The per curiam does not perform a statutory analysis of La.Rev.Stat. § 23:1212. Instead it, relies on the cases of Bozeman v. State, 03–1016 (La.7/2/04), 879 So.2d 692 and Agilus Health v. Accor Lodging North America, 10–800 (La.11/30/10), 52 So.3d 68. These decisions are inapposite for several reasons.
In Bozeman v. State, 03–1016 (La.7/2/04), 879 So.2d 692, this Court considered the applicability of the collateral source rule to Medicaid write-offs. The collateral source rule is a common law doctrine, adopted by this Court, under which an “injured plaintiff's tort recovery may not be reduced, because of monies received by the plaintiff from sources independent of the tortfeasor's procuration or contribution.” Id. at 698 (citing Louisiana DOTD v. Kansas City Southern Railway, 02–2349 (La.5/20/03), 846 So.2d 734, 739). After carefully considering the history and development of the common law collateral source doctrine, we found it was based on the “benefit of the bargain” theory; that is, where a plaintiff has made a bargain with an outside source (such as an insurance company) to provide for medical care, and has thus diminished his own patrimony, the benefits of this bargain should accrue to the plaintiff, not to the tortfeasor. Id. at 704–5. We found, because applying for Medicaid did not diminish the plaintiff's patrimony, the “benefit of the bargain” theory did not apply in Bozeman and a plaintiff was not entitled to recover for Medicaid write-offs within the context of a tort suit only. Id. I wrote separately to “emphasize the narrowness of our holding,” and to note the collateral source rule did not apply in part because write-offs “are technically not payments from a collateral source.” Id. at 706 (Knoll, J., additionally concurring)(emphasis added).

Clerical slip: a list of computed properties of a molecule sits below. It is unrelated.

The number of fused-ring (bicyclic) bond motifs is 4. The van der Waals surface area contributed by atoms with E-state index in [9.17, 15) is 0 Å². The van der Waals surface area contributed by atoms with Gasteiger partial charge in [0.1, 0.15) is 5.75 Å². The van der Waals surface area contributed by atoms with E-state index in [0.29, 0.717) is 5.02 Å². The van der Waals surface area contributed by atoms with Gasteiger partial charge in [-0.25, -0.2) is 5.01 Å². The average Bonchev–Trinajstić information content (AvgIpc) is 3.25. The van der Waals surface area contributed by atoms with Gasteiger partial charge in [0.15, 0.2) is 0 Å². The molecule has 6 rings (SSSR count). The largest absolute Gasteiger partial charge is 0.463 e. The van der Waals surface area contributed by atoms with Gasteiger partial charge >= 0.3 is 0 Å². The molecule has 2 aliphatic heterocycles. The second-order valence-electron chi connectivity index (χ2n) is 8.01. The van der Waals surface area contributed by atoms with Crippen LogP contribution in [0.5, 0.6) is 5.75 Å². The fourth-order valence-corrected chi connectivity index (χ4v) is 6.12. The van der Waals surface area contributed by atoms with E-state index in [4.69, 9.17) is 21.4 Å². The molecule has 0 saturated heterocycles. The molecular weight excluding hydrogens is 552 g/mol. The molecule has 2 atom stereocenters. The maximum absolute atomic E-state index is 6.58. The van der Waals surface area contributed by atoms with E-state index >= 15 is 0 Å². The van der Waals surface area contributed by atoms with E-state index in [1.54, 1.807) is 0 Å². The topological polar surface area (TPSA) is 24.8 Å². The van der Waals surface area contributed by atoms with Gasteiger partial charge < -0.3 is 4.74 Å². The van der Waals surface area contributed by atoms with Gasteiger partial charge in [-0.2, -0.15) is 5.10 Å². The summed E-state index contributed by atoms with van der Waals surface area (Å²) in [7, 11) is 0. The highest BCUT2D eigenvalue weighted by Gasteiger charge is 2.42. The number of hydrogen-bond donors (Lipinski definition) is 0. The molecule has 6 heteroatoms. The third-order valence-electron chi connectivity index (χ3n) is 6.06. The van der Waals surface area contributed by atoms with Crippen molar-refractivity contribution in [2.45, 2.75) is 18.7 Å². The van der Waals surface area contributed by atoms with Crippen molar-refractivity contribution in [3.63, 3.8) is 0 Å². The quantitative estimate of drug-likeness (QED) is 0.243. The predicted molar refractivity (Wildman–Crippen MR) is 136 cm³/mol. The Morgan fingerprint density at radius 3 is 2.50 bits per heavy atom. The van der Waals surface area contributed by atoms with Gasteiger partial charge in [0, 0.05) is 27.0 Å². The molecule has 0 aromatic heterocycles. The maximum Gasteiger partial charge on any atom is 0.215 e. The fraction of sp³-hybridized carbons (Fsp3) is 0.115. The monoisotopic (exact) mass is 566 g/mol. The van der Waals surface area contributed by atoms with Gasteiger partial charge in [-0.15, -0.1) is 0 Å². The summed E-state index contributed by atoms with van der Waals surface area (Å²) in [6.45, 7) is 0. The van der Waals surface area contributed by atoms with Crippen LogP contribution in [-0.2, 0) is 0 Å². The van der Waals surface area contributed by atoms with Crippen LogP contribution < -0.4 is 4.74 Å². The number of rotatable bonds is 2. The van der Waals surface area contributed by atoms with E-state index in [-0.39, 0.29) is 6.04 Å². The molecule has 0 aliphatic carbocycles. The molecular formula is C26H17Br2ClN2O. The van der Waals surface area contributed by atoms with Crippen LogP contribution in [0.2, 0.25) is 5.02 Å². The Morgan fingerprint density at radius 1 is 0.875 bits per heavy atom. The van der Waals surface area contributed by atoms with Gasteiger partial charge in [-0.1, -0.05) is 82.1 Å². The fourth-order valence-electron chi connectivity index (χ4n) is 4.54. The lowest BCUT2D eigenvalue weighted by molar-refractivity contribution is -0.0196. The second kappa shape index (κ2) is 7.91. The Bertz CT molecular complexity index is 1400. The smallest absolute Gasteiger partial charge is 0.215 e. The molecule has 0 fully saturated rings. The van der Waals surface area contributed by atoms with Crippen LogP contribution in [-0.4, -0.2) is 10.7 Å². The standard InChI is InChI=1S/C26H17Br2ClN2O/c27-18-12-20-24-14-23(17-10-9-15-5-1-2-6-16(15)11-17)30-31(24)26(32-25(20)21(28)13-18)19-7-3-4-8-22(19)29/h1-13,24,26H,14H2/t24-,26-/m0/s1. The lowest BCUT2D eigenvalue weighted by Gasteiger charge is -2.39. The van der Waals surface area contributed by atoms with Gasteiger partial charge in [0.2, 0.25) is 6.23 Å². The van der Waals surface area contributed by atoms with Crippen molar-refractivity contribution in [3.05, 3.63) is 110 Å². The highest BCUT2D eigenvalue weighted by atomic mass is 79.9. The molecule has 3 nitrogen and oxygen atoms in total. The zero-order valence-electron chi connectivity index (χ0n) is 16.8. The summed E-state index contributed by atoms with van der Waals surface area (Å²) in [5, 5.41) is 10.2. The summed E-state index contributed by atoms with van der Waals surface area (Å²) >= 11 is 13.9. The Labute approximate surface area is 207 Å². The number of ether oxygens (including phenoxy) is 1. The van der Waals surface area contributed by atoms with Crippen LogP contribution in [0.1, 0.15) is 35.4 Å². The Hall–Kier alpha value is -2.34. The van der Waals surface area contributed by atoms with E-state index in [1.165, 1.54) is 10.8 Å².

Bozeman was correctly decided, but its holding is unique to tort law and does not extend to actions under the Worker's Compensation Act. As noted, Bozeman is a decision based on common law or jurisprudential authority, as there is no statute setting forth a collateral source rule within tort law. Worker's compensation law, unlike tort law, is governed by a comprehensive statutory scheme, and it is the duty of this Court to apply those statutes faithfully, not to set them aside in order to apply a judge-made common law doctrine as we did in Bozeman. When drafting the Worker's Compensation Act, the Legislature clearly considered the application of the collateral source rule, and codified a limited version of the rule as La.Rev.Stat. § 23:1212. It is La.Rev.Stat. § 23:1212, and not Bozeman, which controls this case.
Moreover, the policy considerations underlying worker's compensation law are entirely different from those underlying tort law. The tortfeasor in Bozeman had no duty to pay for the plaintiff's medical bills in the absence of a court judgment against him. This is not so under the Worker's Compensation Act. As Benoit's employer, Turner had an immediate and non-waivable duty to provide Benoit with any and all medical care necessary to treat his illness. Indeed, no employee injured on the job should ever have to turn to Medicaid for his medical treatment, as it is solely the employer's duty to pay.